Insulate your Attic to Cut your Heating Bill

    An under-insulated attic will surely get cold in the winter and cause your home to work harder to keep you warm. If you want to cut down on drafts and cut your heating bill as well, consider adding to your attic’s insulation.


    The easiest method of insulating an attic is laying it on the floor between the joints. Hiring a contractor to install insulation to the attic floor will cost $1343 on average. tells us that this investment may add an average of $1446 extra when you sell your home. If you choose to do-it-yourself, paying only for materials, you might spend about $580 for 500 square feet of space and have an even bigger return! If your attic has walls and floors, the more complicated project may require a professional to spray foam insulation under the floor and behind the walls.


    Colder areas require higher R-values, the measure of the insulation’s ability to resist heat traveling through it. The Energy Star’s guidelines can be found here.

    Measure the length and width of your attic to determine how many square feet of insulation you should buy.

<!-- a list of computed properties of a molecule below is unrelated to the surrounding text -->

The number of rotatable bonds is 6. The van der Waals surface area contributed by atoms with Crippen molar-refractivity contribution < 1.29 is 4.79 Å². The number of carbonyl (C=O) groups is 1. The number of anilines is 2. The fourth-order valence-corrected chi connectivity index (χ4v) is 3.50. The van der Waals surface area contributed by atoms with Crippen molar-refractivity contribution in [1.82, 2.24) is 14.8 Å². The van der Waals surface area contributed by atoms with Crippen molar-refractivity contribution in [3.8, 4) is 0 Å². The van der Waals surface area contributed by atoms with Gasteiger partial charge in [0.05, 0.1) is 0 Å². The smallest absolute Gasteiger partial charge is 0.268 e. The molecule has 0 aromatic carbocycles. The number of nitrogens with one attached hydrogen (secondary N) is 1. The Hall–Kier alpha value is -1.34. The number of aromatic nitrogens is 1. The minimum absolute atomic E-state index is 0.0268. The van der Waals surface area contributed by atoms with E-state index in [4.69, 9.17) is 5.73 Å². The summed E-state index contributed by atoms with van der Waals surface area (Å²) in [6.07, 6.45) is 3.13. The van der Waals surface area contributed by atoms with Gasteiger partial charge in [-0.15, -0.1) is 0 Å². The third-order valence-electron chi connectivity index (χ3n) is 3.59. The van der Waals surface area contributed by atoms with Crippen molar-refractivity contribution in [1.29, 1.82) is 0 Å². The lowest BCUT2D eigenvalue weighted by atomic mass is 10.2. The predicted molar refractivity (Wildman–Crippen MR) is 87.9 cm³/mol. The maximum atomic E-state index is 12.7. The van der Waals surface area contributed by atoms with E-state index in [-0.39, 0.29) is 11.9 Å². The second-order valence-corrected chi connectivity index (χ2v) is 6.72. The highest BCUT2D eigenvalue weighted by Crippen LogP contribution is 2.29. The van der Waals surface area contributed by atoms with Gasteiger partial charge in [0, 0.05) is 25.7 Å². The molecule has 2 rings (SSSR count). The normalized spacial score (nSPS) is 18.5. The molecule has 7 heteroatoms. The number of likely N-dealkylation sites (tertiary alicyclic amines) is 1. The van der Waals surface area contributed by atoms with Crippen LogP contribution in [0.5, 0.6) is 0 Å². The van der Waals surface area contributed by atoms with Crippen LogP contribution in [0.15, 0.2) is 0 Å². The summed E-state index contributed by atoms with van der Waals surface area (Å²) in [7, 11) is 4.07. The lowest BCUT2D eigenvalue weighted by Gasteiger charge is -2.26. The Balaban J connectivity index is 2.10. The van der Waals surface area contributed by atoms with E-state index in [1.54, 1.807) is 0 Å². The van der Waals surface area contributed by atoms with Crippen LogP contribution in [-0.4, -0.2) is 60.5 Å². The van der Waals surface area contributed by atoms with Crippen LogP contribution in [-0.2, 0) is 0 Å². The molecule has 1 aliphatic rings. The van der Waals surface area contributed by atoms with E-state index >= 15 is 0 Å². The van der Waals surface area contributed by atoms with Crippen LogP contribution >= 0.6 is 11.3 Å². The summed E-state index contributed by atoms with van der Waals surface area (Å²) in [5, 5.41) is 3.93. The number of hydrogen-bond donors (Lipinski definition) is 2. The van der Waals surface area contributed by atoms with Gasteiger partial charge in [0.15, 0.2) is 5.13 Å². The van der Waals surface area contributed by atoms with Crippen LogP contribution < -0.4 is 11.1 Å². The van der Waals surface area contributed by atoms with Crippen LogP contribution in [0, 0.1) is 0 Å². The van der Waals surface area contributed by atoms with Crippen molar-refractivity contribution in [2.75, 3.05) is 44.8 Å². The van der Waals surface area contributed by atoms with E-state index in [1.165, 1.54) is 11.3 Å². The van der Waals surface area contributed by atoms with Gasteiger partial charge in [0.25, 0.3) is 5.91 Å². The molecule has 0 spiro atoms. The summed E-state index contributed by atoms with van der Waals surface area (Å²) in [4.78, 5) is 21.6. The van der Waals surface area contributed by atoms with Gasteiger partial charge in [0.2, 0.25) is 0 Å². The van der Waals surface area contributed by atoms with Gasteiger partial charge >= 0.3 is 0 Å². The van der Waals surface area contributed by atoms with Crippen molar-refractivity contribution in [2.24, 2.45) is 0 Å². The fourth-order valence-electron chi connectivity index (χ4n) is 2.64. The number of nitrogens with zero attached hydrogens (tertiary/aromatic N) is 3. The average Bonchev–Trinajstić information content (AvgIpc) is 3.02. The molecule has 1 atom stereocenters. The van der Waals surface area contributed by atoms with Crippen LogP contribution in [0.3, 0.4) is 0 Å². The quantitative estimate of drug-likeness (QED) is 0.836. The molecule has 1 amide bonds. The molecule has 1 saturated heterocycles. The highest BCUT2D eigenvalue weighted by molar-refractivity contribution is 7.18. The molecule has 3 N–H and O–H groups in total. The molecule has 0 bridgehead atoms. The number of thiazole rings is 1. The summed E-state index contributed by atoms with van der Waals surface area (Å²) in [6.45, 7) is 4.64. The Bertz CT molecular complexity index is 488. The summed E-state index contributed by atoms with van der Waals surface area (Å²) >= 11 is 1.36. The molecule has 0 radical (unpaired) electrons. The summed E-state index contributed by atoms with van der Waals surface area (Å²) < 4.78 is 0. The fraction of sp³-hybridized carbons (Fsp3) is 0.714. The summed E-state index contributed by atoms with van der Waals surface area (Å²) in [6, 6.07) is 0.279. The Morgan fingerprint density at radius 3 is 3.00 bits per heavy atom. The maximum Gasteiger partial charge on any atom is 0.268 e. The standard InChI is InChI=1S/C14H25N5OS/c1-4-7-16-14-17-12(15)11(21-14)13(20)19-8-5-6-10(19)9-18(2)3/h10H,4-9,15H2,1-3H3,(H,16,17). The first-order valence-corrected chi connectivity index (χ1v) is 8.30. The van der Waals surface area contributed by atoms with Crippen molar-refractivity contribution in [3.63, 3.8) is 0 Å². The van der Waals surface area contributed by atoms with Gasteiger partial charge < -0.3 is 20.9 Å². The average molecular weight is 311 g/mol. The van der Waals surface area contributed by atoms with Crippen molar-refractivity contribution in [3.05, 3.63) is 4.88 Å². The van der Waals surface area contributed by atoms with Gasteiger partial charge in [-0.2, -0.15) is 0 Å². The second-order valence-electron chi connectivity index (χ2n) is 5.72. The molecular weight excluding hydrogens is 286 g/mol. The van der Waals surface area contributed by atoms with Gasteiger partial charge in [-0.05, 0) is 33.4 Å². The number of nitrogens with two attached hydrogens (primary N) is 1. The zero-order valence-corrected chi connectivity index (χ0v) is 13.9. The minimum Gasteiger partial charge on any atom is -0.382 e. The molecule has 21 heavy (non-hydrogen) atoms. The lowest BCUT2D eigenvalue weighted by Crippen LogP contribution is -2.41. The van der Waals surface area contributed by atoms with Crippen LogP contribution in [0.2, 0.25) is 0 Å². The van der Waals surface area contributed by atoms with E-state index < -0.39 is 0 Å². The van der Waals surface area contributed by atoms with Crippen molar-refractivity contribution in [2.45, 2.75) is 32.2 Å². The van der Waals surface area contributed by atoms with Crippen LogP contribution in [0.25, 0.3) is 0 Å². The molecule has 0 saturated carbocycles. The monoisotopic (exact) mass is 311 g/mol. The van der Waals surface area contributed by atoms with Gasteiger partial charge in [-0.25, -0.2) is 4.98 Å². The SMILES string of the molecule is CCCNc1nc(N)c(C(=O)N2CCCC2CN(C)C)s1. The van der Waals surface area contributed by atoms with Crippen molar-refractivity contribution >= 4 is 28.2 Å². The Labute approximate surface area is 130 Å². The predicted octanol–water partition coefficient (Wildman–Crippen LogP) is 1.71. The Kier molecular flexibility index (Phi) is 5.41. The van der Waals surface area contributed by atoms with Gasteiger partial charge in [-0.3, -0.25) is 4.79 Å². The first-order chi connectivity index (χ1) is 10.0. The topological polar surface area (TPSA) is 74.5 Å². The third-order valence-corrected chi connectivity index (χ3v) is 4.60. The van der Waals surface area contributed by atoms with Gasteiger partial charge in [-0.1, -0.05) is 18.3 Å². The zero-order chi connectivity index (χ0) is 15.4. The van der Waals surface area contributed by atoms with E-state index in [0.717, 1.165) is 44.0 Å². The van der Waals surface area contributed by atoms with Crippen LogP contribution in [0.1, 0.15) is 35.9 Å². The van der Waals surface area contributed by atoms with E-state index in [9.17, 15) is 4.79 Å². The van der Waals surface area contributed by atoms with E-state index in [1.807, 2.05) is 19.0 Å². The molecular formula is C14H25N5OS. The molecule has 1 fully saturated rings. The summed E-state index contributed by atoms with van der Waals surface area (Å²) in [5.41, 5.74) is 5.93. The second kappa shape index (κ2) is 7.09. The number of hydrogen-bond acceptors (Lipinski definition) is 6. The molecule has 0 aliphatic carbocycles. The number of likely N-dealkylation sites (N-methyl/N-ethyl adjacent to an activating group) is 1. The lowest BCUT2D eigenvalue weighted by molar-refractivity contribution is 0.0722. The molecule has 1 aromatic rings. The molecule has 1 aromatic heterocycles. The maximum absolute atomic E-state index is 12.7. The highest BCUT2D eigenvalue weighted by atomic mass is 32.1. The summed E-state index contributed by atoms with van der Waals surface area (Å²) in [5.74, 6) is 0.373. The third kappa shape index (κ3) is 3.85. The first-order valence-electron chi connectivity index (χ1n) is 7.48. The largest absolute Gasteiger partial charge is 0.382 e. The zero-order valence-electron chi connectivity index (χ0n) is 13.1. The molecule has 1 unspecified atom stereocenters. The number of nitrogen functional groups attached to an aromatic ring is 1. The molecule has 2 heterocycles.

Insulation can be very itchy, and breathing the tiny particles can be dangerous! Don’t take chances if you plan to DIY this project. You’ll need safety glasses or goggles, gardening or work gloves, dust mask or face mask, a disposable coverall suit, and wooden boards to walk on. Don’t try to balance on the joists; if you trip, you’ll put your foot through your ceiling.


    1. Seal cracks, gaps, and openings that allow heat or conditioned air to escape. Use silicone caulk around cutouts like electrical boxes. Near flues and chimneys, use metal flashing and high-temperature silicone caulk.
    2. Choose your insulation type:
      Fiberglass batts is the simplest for a DIY project. It rolls out like a blanket and comes in 15- or 23-inch widths, designed to fit between typical joist patterns. Batts can be rolled out over existing insulation if more coverage is needed. Start from the perimeter of the attic and work toward the exit.
      Loose-fill insulation is blown in a stream of fiberglass or cellulose by a machine to cover the attic floor framing. A homeowner can rent a blower from a rental center at the home store, but loose-fill is usually installed by a contractor. This insulation can fill in tiny gaps and tight spaces, making it a good choice for attics with limited headroom.
    3. Be careful to keep soffits clear to allow for ventilation. While insulating all the way to the exterior wall, you can install baffles to keep insulation from falling over the soffits.
    4. If you have recessed lights, use sheet metal or wire mesh to create a barrier around the fixtures in the attic floor. Insulation coming in contact with lights can cause a fire unless the insulation is marked “insulation contact” or “IC,” meaning no barrier is necessary.


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